It’s been a busy month at J C Atkinson and we’ve recently returned from exhibiting at funeral shows in Boston and Paris. At both events, our new Pathway coffin drew a lot of interest and it got me thinking about how the role of the coffin in funerals is evolving and the appetite of international markets.
Stateside, funeral directors look after around 2 million ‘calls’ or deaths each year and the majority of these are burials, though cremations are on the rise. The custom generally is to use an American style casket, the type we import and use occasionally in the UK. These are crafted in metal or wood, detailed and polished to a fine finish. Our Pathway coffin converts well into a casket shape but here the detail is in the imagery and the story that tells, not the shape and surface. This is because what the Pathway does is to invite people in, draw them closer and celebrate the life contained within, rather than just the craftsmanship alone.
Introducing the Pathway to the US market at the NFDA Funeral show in Boston is a significant step, given the size of the market and its established custom but the Pathway is new and offers something no other coffin or casket design does; the opportunity for friends and family to collaborate in its design across its separate side and end panels, and possible the lid.
Explaining the ‘collaborative event’ of friends and families co-creating the Pathway in Boston was not without its challenges. Having visited the US and a number of funeral homes in previous years I’m aware of how traditional the US market is and that picture caskets have not really taken off. But it is this shared experience that makes the Pathway so special and different.
Anyone can design a panel from wherever they are in the world. Each guest uploads their contribution online, be that a simple picture, a montage, drawing or words. As a blank canvas, anything is possible and often each person invited to contribute won’t know what other guests have designed. Our in-house design team curates and tidies the designs, once received, and they are then shared with the funeral director and arranger for approval.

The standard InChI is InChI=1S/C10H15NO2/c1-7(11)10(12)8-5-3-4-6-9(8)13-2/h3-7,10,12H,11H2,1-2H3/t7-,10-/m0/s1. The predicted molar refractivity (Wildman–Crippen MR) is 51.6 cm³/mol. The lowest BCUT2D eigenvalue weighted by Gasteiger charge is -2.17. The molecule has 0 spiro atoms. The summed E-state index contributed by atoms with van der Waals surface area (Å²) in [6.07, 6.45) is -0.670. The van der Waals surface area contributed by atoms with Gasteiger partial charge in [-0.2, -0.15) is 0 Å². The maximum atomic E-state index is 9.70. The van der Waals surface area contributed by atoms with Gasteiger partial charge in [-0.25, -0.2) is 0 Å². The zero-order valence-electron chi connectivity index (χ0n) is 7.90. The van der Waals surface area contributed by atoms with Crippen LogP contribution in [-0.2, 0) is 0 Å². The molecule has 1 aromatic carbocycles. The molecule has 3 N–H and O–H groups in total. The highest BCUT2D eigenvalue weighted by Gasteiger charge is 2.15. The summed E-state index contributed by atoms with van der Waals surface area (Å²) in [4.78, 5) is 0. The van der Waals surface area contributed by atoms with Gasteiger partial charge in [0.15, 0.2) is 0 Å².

I believe funerals should have a special moment; I call it a ‘Spielberg moment’. We all recall the scene in ET when Elliot’s bike leaves the ground, or the moment Jaws attacks the boat, these are truly memorable and unexpected events which make the film great. A funeral, with a personal and significant moment is also special and as such will be greatly valued. The Pathway is one way which we can facilitate this. Imagine the family and guests, as they gather, having not seen one another’s contribution. The Pathway enters and is viewed for the first time together, each member taking time to see their own contribution and the other seven, passing comments on the panels, interacting and remembering the depicted events and the life of the person within.
At the show in Boston (the significance of the city to British and US History most will know), we mirrored this Spielberg effect by displaying a casket with pictures of significant US events and landmarks. It proved an excellent talking point and a great opener for conversation. I took the opportunity to let them know their independence won from the British was merely temporary and we would be back; the humour flowed and was good-natured, our exchanges warm and convivial and all I talked to understood that the Pathway offered more than a picture casket.
Our conversations were not limited to the US, the show had many international visitors and we secured leads in Canada, Australia, New Zealand, Japan, Nigeria and Ireland. Boston is a beautiful vibrant city, it was autumn, or ‘Fall’ as they call it and the trees with their fantastic golden browns glistened in the seasonally low sun. Not as impressive as the Lake District of course, but a close second! We look forward to returning to the US next year, and progressing the business further.
Julian M Atkinson
Hollywood in Boston – marrying drama with tradition